Rep. Lantos to Yahoo: 'Morally, You Are Pygmies'

In a scene staged for maximum dramatic effect, complete with the mother and family of jailed dissident Shi Tao seated directly behind them, Yahoo CEO Jerry Yang and chief counsel Michael Callahan were grilled yesterday for over three hours by Rep. Tom Lantos (D - Calif.) and his House Foreign Affairs Committee.

"While technologically and financially you are giants," Chairman Lantos reprimanded them, with his face cast down and his eyes peering out like the famous promotional poster for A Clockwork Orange, "morally, you are pygmies."

While Callahan and Yang sat hunch-shouldered like scolded children called before the principal, their statements were well rehearsed. But Lantos, recognizing memorized language from corporate executives when he hears it, stopped tape several times - at one point interrupting Callahan's opening remarks - in an effort to convert the Yahoo executives' tepid apologies to outright shame. It didn't happen.

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Callahan opened by discussing his February 2006 testimony, during which he told a House subcommittee that Yahoo had no knowledge of the intent of a Chinese government order seeking information on Shi Tao, whom the government later sentenced to ten years' imprisonment for improperly revealing information. "I also emphasized my understanding that failure by the Yahoo China operation in Beijing to comply with lawful orders from government authorities," Callahan recited, "may have subjected the Chinese employees of that company to civil and criminal penalties, including imprisonment."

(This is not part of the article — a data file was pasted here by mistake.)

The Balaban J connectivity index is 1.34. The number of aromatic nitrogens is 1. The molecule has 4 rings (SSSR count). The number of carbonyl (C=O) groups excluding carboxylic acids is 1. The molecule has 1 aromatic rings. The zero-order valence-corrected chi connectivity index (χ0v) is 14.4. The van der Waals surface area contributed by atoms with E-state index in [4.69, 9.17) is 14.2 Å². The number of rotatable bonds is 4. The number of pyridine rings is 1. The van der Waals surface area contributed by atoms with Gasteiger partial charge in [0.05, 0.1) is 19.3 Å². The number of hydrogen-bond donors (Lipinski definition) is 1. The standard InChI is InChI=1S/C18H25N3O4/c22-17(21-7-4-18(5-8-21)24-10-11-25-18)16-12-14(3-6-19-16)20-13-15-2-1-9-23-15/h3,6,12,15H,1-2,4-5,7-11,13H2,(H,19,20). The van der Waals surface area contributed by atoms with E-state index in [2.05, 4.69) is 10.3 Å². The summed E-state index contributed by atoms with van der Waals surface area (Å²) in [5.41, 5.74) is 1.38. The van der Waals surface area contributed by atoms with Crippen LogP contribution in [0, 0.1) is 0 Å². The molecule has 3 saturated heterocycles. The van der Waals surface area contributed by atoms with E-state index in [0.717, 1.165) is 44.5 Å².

Lantos stopped him there. "Why do you insist on repeating the phrase 'lawful orders?' These were demands by a police state to make an American company a co-conspirator in having a freedom loving Chinese journalist put in prison. By what judgment do you call these orders lawful? These are the orders of a police state demanding cooperation of an American company."

"Yes, Mr. Chairman, and we sincerely regret the consequences, as you point out, of the Yahoo China operation having complied with those orders," Callahan responded.

"So will you continue to use the phrase 'lawful orders,"' Lantos pressed on, "or will you just be satisfied saying, 'orders' or 'requests?"'

Sheepishly, Callahan pretended Lantos' question dealt merely with semantics. "I can refer to it that way, if you like, Mr. Chairman," he said.

Lantos would not let go. "I'm asking you whether you consider it lawful to have the Chinese Communist police demand that Yahoo become a co-conspirator in sending a Chinese journalist to prison."

Callahan apologized for misinterpreting, then said, "It's my understanding that, under Chinese law, these are lawful. I understand that they do not meet the norms, certainly, of what the United States would consider to be lawful, but my understanding is that they were lawful orders in China recognizing the distinction between that and your point, sir."

How It Came to This